Release promotion allows us to ship the same compiled binaries that we've already tested.
In the olden days, we used to re-compile our release builds with separate configs, which led to release-specific bugs which weren't caught by continuous integration tests. This meant we required new builds at release time, which increased the end-to-end time for a given release significantly. Release promotion removes these anti-patterns.
By running our continuous integration tests against our shippable builds, we have a higher degree of confidence at release time. By separating the build phase tasks (compilation, packaging, and related tests) from the promotion phase tasks, we can schedule each phase at their own independent cadence, as needed, and the end-to-end time for promotion is reduced significantly.
Currently, we have the
build phase creates
shippable builds. These optimize for correctness over speed, and are designed to be of shipping quality, should we decide to ship that revision of code. These are triggered on push on release branches. (We also schedule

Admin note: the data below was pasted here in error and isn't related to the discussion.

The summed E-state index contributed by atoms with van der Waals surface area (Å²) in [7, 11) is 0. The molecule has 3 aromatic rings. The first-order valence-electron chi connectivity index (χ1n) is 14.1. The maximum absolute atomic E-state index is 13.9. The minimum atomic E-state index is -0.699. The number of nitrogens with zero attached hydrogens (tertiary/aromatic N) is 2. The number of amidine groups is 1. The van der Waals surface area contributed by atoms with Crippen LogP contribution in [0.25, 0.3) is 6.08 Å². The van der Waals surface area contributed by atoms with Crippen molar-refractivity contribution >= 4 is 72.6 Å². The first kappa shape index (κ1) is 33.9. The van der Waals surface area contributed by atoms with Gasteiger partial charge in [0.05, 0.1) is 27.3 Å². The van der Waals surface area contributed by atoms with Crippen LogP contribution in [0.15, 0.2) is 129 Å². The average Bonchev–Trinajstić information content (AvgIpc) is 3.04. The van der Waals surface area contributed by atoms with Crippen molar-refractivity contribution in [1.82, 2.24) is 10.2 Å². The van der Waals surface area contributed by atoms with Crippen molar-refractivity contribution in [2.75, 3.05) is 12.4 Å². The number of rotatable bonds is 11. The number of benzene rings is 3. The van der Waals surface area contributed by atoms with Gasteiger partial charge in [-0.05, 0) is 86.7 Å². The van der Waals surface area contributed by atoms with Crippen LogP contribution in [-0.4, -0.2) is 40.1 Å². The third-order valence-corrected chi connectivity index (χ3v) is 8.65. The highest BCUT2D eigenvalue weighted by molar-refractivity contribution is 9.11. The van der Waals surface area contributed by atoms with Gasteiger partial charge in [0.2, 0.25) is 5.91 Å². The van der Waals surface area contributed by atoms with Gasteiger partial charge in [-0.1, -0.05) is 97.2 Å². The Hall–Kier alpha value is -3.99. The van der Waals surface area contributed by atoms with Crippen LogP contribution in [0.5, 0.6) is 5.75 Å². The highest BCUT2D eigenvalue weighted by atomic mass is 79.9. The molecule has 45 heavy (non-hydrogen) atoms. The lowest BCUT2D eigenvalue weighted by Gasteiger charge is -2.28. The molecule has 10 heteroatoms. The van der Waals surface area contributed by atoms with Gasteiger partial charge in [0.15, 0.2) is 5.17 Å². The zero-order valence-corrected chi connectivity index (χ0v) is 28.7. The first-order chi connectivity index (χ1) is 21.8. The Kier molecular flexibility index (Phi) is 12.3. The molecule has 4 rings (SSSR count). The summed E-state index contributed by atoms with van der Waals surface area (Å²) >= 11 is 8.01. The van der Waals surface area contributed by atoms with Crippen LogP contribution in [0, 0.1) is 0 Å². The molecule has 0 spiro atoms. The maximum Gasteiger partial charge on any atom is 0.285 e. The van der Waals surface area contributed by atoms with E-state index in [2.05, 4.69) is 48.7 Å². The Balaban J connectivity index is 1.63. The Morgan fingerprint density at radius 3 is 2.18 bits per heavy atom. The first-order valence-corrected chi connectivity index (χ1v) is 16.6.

depend builds on most branches, which optimize for speed over correctness, so we can detect new code bustage sooner.)
promote phase localizes the shippable builds, creates any update MARs, and populates the candidates directories on S3. (On Android, we rebuild, because we haven't been successful repacking the APK.)
push phase pushes the candidates files to the appropriate release directory on S3.
ship phase ships or schedules updates to users. These are often at a limited rollout percentage or are dependent on multiple downstream signoffs to fully ship.
release-promotion-action balrog partials pushapk signing partner-repacks